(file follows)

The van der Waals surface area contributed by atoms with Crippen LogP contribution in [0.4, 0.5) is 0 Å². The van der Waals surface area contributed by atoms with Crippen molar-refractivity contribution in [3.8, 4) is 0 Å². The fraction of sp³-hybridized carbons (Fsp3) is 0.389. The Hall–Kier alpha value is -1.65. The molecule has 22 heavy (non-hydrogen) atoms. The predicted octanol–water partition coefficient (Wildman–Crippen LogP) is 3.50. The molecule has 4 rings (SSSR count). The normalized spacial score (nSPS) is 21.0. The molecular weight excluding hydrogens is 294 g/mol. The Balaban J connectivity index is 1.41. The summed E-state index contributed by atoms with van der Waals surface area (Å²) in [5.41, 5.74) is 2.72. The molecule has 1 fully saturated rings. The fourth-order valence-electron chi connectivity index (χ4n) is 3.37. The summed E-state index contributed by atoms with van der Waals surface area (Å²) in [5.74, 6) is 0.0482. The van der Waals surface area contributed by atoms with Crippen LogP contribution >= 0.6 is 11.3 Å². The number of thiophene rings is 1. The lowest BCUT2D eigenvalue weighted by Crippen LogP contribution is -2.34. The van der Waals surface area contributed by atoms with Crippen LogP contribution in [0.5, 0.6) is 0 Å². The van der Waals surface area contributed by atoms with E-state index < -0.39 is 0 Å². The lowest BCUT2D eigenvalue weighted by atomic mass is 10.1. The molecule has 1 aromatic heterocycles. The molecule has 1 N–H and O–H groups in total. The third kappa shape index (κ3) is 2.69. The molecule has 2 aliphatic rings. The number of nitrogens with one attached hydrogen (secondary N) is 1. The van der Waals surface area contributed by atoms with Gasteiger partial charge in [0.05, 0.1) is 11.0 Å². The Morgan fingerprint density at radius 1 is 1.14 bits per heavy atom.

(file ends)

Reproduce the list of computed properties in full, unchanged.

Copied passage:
The van der Waals surface area contributed by atoms with Crippen LogP contribution in [0.4, 0.5) is 0 Å². The van der Waals surface area contributed by atoms with Crippen molar-refractivity contribution in [3.8, 4) is 0 Å². The fraction of sp³-hybridized carbons (Fsp3) is 0.389. The Hall–Kier alpha value is -1.65. The molecule has 22 heavy (non-hydrogen) atoms. The predicted octanol–water partition coefficient (Wildman–Crippen LogP) is 3.50. The molecule has 4 rings (SSSR count). The normalized spacial score (nSPS) is 21.0. The molecular weight excluding hydrogens is 294 g/mol. The Balaban J connectivity index is 1.41. The summed E-state index contributed by atoms with van der Waals surface area (Å²) in [5.41, 5.74) is 2.72. The molecule has 1 fully saturated rings. The fourth-order valence-electron chi connectivity index (χ4n) is 3.37. The summed E-state index contributed by atoms with van der Waals surface area (Å²) in [5.74, 6) is 0.0482. The van der Waals surface area contributed by atoms with Crippen LogP contribution >= 0.6 is 11.3 Å². The number of thiophene rings is 1. The lowest BCUT2D eigenvalue weighted by Crippen LogP contribution is -2.34. The van der Waals surface area contributed by atoms with Crippen LogP contribution in [0.5, 0.6) is 0 Å². The van der Waals surface area contributed by atoms with E-state index < -0.39 is 0 Å². The lowest BCUT2D eigenvalue weighted by atomic mass is 10.1. The molecule has 1 aromatic heterocycles. The molecule has 1 N–H and O–H groups in total. The third kappa shape index (κ3) is 2.69. The molecule has 2 aliphatic rings. The number of nitrogens with one attached hydrogen (secondary N) is 1. The van der Waals surface area contributed by atoms with Gasteiger partial charge in [0.05, 0.1) is 11.0 Å². The Morgan fingerprint density at radius 1 is 1.14 bits per heavy atom.